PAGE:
Anticipated congestion and safety benefits of driverless cars may be undermined as a result of slow human response to the ‘handover’ process from autonomous to manual vehicle control.
So says new research from the Atkins led VENTURER autonomous vehicles project consortium in South West England
The project team tested the response times of 50 participants when alerted to take back control of an autonomous car. The ‘baseline’ driving behaviour of participants was recorded, followed by the length of time it took them to return to this behaviour after handover.
Trials were carried out in a simulator at various speeds up to 50MPH, and in a real autonomous vehicle on the University of the West of England (UWE) Bristol campus at 20MPH.
The researchers found that it took two to three seconds for participants to take over manual controls and resume active driving in urban environments. Participants drove more slowly than the recommended speed limit for up to 55 seconds following a handover request, indicating more cautious, but not necessarily safer, driving.
If drivers on the road replicated this behaviour the researchers claim it might impact the flow of traffic and mitigate some of the predicated benefits of autonomous vehicles.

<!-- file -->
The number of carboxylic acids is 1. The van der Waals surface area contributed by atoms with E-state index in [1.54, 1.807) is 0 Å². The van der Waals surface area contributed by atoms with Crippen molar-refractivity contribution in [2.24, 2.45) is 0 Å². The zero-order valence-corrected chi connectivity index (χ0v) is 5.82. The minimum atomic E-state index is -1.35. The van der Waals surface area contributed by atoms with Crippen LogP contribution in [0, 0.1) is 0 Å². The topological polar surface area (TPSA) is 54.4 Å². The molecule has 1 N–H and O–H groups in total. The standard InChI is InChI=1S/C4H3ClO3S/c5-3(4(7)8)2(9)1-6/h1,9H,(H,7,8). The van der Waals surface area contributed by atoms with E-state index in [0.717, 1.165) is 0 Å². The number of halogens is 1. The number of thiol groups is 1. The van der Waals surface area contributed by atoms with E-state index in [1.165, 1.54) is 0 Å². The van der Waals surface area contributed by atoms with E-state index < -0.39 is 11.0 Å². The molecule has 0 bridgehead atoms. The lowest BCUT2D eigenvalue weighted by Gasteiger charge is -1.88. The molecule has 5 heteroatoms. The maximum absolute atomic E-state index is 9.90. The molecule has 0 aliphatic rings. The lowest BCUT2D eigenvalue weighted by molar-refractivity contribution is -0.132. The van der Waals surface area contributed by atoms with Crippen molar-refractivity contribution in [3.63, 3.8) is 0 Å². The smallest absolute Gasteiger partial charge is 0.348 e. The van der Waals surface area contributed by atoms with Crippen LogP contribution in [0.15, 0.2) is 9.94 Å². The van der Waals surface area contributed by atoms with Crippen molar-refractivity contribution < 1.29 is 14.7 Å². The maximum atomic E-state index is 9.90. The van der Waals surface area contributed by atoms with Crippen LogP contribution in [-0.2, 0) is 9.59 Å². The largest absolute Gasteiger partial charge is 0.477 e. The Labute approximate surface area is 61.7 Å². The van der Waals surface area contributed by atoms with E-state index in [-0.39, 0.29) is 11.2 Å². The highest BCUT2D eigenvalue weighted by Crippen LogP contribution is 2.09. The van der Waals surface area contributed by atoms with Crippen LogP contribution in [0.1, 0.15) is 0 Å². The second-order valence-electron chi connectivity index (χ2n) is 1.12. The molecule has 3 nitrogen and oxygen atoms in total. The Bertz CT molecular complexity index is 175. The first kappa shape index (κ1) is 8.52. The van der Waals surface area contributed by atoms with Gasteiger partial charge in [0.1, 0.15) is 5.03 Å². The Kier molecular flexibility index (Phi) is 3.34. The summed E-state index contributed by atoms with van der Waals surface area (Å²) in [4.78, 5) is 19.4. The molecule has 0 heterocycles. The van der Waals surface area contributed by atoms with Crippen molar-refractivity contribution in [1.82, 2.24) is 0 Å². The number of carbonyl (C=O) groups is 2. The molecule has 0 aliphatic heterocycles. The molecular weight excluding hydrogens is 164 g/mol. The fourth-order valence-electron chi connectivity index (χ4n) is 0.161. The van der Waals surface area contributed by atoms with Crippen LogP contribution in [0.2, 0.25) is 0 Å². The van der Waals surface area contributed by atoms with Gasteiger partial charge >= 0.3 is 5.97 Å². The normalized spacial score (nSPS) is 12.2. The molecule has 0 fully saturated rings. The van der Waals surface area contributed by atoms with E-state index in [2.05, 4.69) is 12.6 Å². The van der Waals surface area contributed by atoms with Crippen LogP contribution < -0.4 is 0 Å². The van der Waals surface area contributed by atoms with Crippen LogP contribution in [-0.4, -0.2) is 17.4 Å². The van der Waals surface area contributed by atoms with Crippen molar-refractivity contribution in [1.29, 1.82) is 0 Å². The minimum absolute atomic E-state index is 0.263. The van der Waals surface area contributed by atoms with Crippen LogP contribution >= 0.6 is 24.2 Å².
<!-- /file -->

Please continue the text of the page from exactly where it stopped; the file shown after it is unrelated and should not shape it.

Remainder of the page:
In addition it took typically 20-30 seconds for participants to return to their baseline manual driving behaviour after handover, and longer than this at higher speeds.
“In the time it takes for drivers to reach their baseline behaviour, the vehicle may have travelled some distance, depending on the speed,” commented UWE Bristol’s Dr Phillip Morgan.
“Designers need to proceed with caution and consider human performance under multiple driving conditions and scenarios in order to plot accurate takeover and handover time safety curves.”
Professor Graham Parkhurst of the University added that autonomous vehicles on highways may need to slow to a safe speed – lower than 70 or even 50MPH – before handover is attempted.